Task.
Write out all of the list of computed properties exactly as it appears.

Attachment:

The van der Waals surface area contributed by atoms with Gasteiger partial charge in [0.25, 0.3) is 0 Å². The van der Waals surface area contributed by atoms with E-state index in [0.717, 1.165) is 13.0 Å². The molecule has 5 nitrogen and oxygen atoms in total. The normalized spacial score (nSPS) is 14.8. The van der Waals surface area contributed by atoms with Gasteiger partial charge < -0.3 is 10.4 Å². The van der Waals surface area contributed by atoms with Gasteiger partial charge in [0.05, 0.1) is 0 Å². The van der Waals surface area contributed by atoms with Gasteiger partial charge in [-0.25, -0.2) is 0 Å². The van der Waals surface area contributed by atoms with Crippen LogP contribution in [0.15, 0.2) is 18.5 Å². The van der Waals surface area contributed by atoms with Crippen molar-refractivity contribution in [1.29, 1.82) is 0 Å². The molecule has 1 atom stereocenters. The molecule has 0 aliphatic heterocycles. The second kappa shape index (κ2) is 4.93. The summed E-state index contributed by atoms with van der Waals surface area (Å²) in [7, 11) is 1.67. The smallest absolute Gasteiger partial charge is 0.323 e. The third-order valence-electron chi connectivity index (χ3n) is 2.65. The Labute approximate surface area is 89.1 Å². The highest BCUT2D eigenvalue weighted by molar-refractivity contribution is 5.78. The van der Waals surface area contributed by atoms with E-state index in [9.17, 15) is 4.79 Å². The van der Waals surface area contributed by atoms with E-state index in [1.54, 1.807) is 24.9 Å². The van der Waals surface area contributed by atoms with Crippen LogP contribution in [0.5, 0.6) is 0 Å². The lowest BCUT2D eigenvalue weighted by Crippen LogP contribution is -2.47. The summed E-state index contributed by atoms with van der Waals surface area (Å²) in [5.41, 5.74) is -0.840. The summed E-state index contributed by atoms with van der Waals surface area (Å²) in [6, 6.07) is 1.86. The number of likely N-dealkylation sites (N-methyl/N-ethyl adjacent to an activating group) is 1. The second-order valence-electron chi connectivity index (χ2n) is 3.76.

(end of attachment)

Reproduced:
The van der Waals surface area contributed by atoms with Gasteiger partial charge in [0.25, 0.3) is 0 Å². The van der Waals surface area contributed by atoms with E-state index in [0.717, 1.165) is 13.0 Å². The molecule has 5 nitrogen and oxygen atoms in total. The normalized spacial score (nSPS) is 14.8. The van der Waals surface area contributed by atoms with Gasteiger partial charge < -0.3 is 10.4 Å². The van der Waals surface area contributed by atoms with Gasteiger partial charge in [0.05, 0.1) is 0 Å². The van der Waals surface area contributed by atoms with Gasteiger partial charge in [-0.25, -0.2) is 0 Å². The van der Waals surface area contributed by atoms with Crippen LogP contribution in [0.15, 0.2) is 18.5 Å². The van der Waals surface area contributed by atoms with Crippen molar-refractivity contribution in [1.29, 1.82) is 0 Å². The molecule has 1 atom stereocenters. The molecule has 0 aliphatic heterocycles. The second kappa shape index (κ2) is 4.93. The summed E-state index contributed by atoms with van der Waals surface area (Å²) in [7, 11) is 1.67. The smallest absolute Gasteiger partial charge is 0.323 e. The third-order valence-electron chi connectivity index (χ3n) is 2.65. The Labute approximate surface area is 89.1 Å². The highest BCUT2D eigenvalue weighted by molar-refractivity contribution is 5.78. The van der Waals surface area contributed by atoms with E-state index in [9.17, 15) is 4.79 Å². The van der Waals surface area contributed by atoms with E-state index in [1.54, 1.807) is 24.9 Å². The van der Waals surface area contributed by atoms with Crippen LogP contribution in [0.5, 0.6) is 0 Å². The lowest BCUT2D eigenvalue weighted by Crippen LogP contribution is -2.47. The summed E-state index contributed by atoms with van der Waals surface area (Å²) in [5.41, 5.74) is -0.840. The summed E-state index contributed by atoms with van der Waals surface area (Å²) in [6, 6.07) is 1.86. The number of likely N-dealkylation sites (N-methyl/N-ethyl adjacent to an activating group) is 1. The second-order valence-electron chi connectivity index (χ2n) is 3.76.